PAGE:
D Corydon Hammond PhD, ECNS, BCN, QEEG-D


(photo from his advertisement on Psychology Today)

  • In private practice and on the faculty of the University of Utah's School of Medicine.
  • Winner of the ISSTD's "Distinguished Achievement Award” in 1998.
  • Appeared in the infamous 1988 episode of "The Geraldo Rivera Show" titled Devil Worship: Exposing Satan's Underground, a so-called documentary for which Rivera himself eventually apologized
  • Helped produce videotape "Ritual Child Abuse: A Professional Overview" (Cavalcade Productions 1989), a training video to help therapists identify and treat now debunked Satanic Ritual Abuse. In this presentation he relates:

    What we’re talking about here goes beyond child-abuse or beyond the brainwashing of Patty Hearst or Korean-War veterans. We’re talking about people -- in some cases who are coming to us as patients -- who were raised in satanic cults from the time they were born. Often cults that have come over from Europe, that have roots in the SS, in death-camp squads in some cases. These are children who tell us stories about being deprived of sleep all night, of then being required to work at manual labor exhaustingly all day long without any food or water. When they reach a point of utter fatigue they may then watch other people tortured. Perhaps a finger might be cut off and hung around their neck on a chain or a string as a symbol to them that they had better be obedient. They may be given drugs."

  • From an interview on PrimeTime in January 1993:

    Hammond: They basically start with severe torture of a very young child, usually in the range of 2 to 3 years old. The strategy is to make them highly dissociative and divide the mind, so that they purposefully create multiple personalities.
    Interviewer Jay Schadler: By abusing the child, the child splits into several personalities. How widespread are we talking?
    Hammond: At least tens of thousands of victims, if not hundreds of thousands.
    [Later in the same program]
    They will create a part who may be there to do sacrifices, to kill other people, to do child sacrifices.
    Interviewer: When you use the word "they," who are you talking about?
    Hammond: Well, I wish we knew who they are.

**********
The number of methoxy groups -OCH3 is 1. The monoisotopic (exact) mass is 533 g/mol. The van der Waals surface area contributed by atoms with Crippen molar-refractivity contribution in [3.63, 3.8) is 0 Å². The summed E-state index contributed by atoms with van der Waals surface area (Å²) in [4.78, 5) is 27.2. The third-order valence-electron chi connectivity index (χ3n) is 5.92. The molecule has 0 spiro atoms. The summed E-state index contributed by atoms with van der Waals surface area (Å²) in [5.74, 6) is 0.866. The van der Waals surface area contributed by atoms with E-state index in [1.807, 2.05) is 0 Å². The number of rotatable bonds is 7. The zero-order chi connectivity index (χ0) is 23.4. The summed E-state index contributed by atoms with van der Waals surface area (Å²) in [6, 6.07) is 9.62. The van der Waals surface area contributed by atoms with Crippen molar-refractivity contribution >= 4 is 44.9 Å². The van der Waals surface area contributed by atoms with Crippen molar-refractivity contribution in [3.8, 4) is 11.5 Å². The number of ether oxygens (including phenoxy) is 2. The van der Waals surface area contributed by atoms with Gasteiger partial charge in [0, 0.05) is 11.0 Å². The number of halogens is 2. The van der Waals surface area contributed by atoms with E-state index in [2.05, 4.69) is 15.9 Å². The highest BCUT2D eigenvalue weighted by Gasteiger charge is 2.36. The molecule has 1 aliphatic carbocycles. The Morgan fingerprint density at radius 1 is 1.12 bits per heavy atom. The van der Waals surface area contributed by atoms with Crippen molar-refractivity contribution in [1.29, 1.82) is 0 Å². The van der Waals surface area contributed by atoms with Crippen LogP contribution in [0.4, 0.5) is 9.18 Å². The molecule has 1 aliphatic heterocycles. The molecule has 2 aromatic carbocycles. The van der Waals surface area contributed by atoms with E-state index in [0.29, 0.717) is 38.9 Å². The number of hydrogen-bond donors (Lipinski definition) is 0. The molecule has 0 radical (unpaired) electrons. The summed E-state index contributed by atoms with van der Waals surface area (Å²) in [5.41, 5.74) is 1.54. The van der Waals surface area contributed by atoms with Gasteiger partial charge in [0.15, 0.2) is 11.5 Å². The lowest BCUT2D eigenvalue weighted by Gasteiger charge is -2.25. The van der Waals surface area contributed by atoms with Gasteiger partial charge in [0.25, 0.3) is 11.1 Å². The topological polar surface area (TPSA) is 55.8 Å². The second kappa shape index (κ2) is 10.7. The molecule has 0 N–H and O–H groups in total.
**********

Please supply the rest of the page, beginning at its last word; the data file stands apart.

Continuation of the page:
• Listed as unindicted co-conspirator in criminal case USA v Peterson, 71 F. Supp. 2d 695 (S.D. Tex. 1999).
  • In 2004, settled malpractice lawsuit for $175,000 as part of a $7.5 settlement. More about the case here.

In his 1992 speech, "Hypnosis in MPD: Ritual Abuse," delivered at the Fourth Annual Eastern Regional Conference on Abuse and Multiple Personality Disorder (MPD), he claims that techniques used to program sexual abuse victims to repress their memories were brought to America by a Hasidic Jewish Nazi named Dr. Greenbaum. Hammond’s Greenbaum narrative has been incredibly influential to the delusions of the Satanic Ritual Abuse believers. A transcript of his “Greenbaum Speech,” which fully details the Ritual Abuse/Mind-Control conspiracy theory, can be read and heard in its entirety here.

Dr. Hammond stressed his own bravery in “coming forward” with his information – “Myself, as well as a few others that I’ve shared [this information] with, were hedging out of concern and out of personal threats and out of death threats. I finally decided to hell with them. If [the Satanists are] going to kill me, they’re going to kill me. It’s time to share more information with therapists.” [Applause]. He described a savage, blood-thirsty cult operating at the highest levels of society and in the United States Government. It is a cult that has converted millions into brain-washed sex slaves.

But why?

“My best guess is that the purpose of it [the satanists] is that they want an army of Manchurian candidates — tens of thousands of mental robots who will do prostitution, do child pornography, smuggle drugs, engage in international arms smuggling, do snuff films, all sorts of lucrative things and do their bidding. And eventually, the megalomaniacs at the top believe, [they will] create a satanic order that will rule the world.”

The details are eerily specific, and a good number of Conspiracy Theory’s usual suspects play a role. It’s like this: A secret U.S. military operation initiated immediately after World War II secretly recruited Nazi doctors (who were all, apparently, Satanists) to continue their sinister experiments in mind control. Today, Hammond explains, the head of the whole operation is a Jewish man who “is known to patients throughout the country.” His name is withheld, oddly, to protect the guilty.

The methods by which these Satanists achieve total subjugation of their slaves are also detailed. Prolonged torture, Demerol, and confusion techniques make a victim susceptible to re-programming: “[The victim] will hear weird, disorienting sounds in [one] ear while they see photic stimulation to drive the brain into a brainwave pattern with a pulsing light at a certain frequency not unlike the goggles that are now available through Sharper Image and some of those kinds of stores. Then, after a suitable period, when they’re in a certain brainwave state, they will begin programming, programming oriented to self-destruction and debasement of the person.”